National General Corporation

From the Audiovisual Identity Database, the motion graphics museum


National General Corporation origins as a studio started as "National Theatres, Inc." in 1952, when an anti-trust decree forced 20th Century-Fox Film Corporation to spin-off its exhibition holdings. By the early 1960s, National Theatres became a diversified company, National General Corporation, whose operations included insurance and real estate. In 1965, National General signed a deal to produce films for Columbia Pictures. After their original deal expired in 1967, National General signed an exclusive distribution deal with the CBS-owned film production subsidiary, Cinema Center Films. When the company failed to acquire Warner Bros.-Seven Arts in 1969, the film production unit eventually closed, distributing films until 1973. National General sold the former 20th Century-Fox theaters to Ted Mann. Today, the in-house productions are owned by Warner Bros. Pictures, while the Cinema Center films are owned by successor CBS Films (although Cinema Center does retain the copyright). National General, out of the film industry, was sold to the American Financial Group, Inc. in 1974.

Alongside Cinerama Releasing Corporation and Commonwealth United Entertainment, National General was considered one of Hollywood's "instant major" studios.

1st Logo (1960s-1970)

Visuals: On a red background, 4 yellow "G"'s slide in from all sides of the screen towards the center. After they all joined together into a single copy, the "G" becomes metallic as the stacked letters "nc" fade inside of the "G", and then the text "NATIONAL GENERAL COPRORATION" fades in below.

Technique: Motion-controlled animation.

Audio: A bombastic fanfare similar to the 20th Century Fox/Studios fanfare. Sometimes, it is silent or has the opening them/audio to the film.

Audio Variant: On US prints of Twisted Nerve, the drum fanfare from the 1963 British Lion Films logo plays over this logo. It actually works quite well with the logo, if only it were synchronised better.

Availability: It is seen on National General films of this time period, but was sometimes plastered by the 1984 or 1992 Warner Bros. Pictures logos. It is preserved on The Stalking Moon, Charro, Twisted Nerve and Daddy's Gone a Hunting!. Films produced by Cinema Center Films will go straight to that studio's 1968 logo.

2nd Logo (August 7, 1968-August 9, 1972)

Visuals: Just a credit that says "A CINEMA CENTER FILMS PRESENTATION" with "A NATIONAL GENERAL RELEASE" below it on a blue background.

Technique: A still card produced on print.

Audio: None or the closing theme.

Availability: It was seen on films produced by Cinema Center Films, but is usually removed from current prints. It is preserved on A Boy Named Charlie Brown, Snoopy, Come Home, The Reivers, and Boys In The Band.

3rd Logo (October 1, 1970-1971, 1972)

Visuals: On a sky blue background, a metallic gold spoked wheel, made up of 10 interlocked "L" shapes, zooms in while rotating clockwise. Once it zooms up far enough, the "G" from before appears and the wheel pieces disappear one-by-one into the bars of the "G". Then, the "nc" zooms in and stops within the "G". The text "NATIONAL GENERAL COPRORATION" or "NATIONAL GENERAL" then fades in below. Everything has a drop shadow.

Variant: There is a version where the logo says "NATIONAL GENERAL".

Technique: Motion-controlled animation with a static metallic effect.

Audio: Silent or the opening theme/audio to the film.

Audio Variant: On the original American theatrical release of Latitude Zero, it has opening tanko drums. It actually plastered over the 1950 Toho Co., Ltd. logo. The Toho logo was retained on the Tokyo Shock DVD release while retaining the drums, possibly due to Tokyo Shock using the original Japanese print.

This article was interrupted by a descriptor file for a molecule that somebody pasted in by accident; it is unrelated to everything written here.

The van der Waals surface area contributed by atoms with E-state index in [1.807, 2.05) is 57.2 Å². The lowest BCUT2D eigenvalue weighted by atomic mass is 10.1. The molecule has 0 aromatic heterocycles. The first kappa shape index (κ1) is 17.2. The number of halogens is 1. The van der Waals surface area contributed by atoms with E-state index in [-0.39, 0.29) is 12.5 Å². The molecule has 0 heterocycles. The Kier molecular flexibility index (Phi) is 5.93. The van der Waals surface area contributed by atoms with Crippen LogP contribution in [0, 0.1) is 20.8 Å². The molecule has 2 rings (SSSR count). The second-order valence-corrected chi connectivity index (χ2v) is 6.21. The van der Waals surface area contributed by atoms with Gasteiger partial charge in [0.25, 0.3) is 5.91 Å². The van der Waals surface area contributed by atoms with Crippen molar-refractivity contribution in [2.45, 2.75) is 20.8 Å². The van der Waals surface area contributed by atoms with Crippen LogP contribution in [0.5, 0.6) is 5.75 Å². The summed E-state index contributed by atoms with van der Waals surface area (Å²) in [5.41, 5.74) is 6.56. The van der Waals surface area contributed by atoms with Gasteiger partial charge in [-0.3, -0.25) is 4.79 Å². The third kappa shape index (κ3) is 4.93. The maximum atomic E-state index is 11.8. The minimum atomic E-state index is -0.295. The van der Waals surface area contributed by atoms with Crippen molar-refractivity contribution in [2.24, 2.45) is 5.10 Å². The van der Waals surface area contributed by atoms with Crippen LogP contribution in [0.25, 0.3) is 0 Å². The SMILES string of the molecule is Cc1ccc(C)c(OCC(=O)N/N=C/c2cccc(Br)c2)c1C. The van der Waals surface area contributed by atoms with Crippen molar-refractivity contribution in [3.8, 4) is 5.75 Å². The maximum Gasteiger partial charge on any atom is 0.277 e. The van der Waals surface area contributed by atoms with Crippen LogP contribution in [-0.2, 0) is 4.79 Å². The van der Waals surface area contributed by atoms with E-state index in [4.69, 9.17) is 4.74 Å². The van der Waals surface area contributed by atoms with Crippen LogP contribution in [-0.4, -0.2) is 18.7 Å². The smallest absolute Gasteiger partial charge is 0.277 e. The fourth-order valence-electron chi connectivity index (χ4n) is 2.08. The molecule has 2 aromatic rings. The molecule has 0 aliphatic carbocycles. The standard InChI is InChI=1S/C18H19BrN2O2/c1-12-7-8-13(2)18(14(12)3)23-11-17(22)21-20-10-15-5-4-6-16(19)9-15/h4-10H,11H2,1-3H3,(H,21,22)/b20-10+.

Availability: Like the first logo, this logo was short-lived and it was seen on films of this period and is usually plastered by the 1984 or 1998 Warner Bros. Pictures logos. Currently preserved on The Baby Maker and The Todd Killings. This was restored on the Warner Archive Blu-Ray release of The Life and Times of Judge Roy Bean after being previously plastered by the 1992 WB logo on DVD release.

4th Logo (1972)

Visuals: Just the text "NATIONAL GENERAL PICTURES", with "Presents" below, on a blue background.

Closing Visuals: Same as the opening version, but with "Released by" above the text, and the "G" logo below replacing "Presents".

Technique: A still card produced on print.

Audio: None for the opening variant, while the closing theme from the film on the closing variant.

Audio Variant: On the Kino Lorber DVD and Blu-Ray release of Me, Natalie, the 1990 Viacom "Wigga Wigga" music is heard over the ending logo. This is probably due to the 2k restoration using the original negatives (which lack an audio soundtrack), while the English audio track was sourced from a 1990s Digibeta tape master. Whoever edited the audio together didn't check for the Viacom logo at the end.

Availability: It was seen on the 2000 GoodTimes Entertainment DVD release of The Big Boss (originally and also known as Fists of Fury), which uses the original American theatrical print of the film, however, it is not present on the 20th Century Fox Home Entertainment/Fortune Star DVD release of the film. Also found on The Dead Are Alive, and the Prism Entertainment VHS of The Master Touch with Kirk Douglas (which the company used a U.S. print for the film, as well as public domain DVDs sourced from the same print). U.S. theatrical prints of The One-Armed Boxer (or, The Chinese Professionals) may also have this. Like the previous logo, this was also restored on the Warner Archive Blu-Ray release of The Life and Times of Judge Roy Bean, seen at the end of the film after being previously plastered by the 1992 WB logo on DVD release.

National General Corporation
Warner Bros. Pictures
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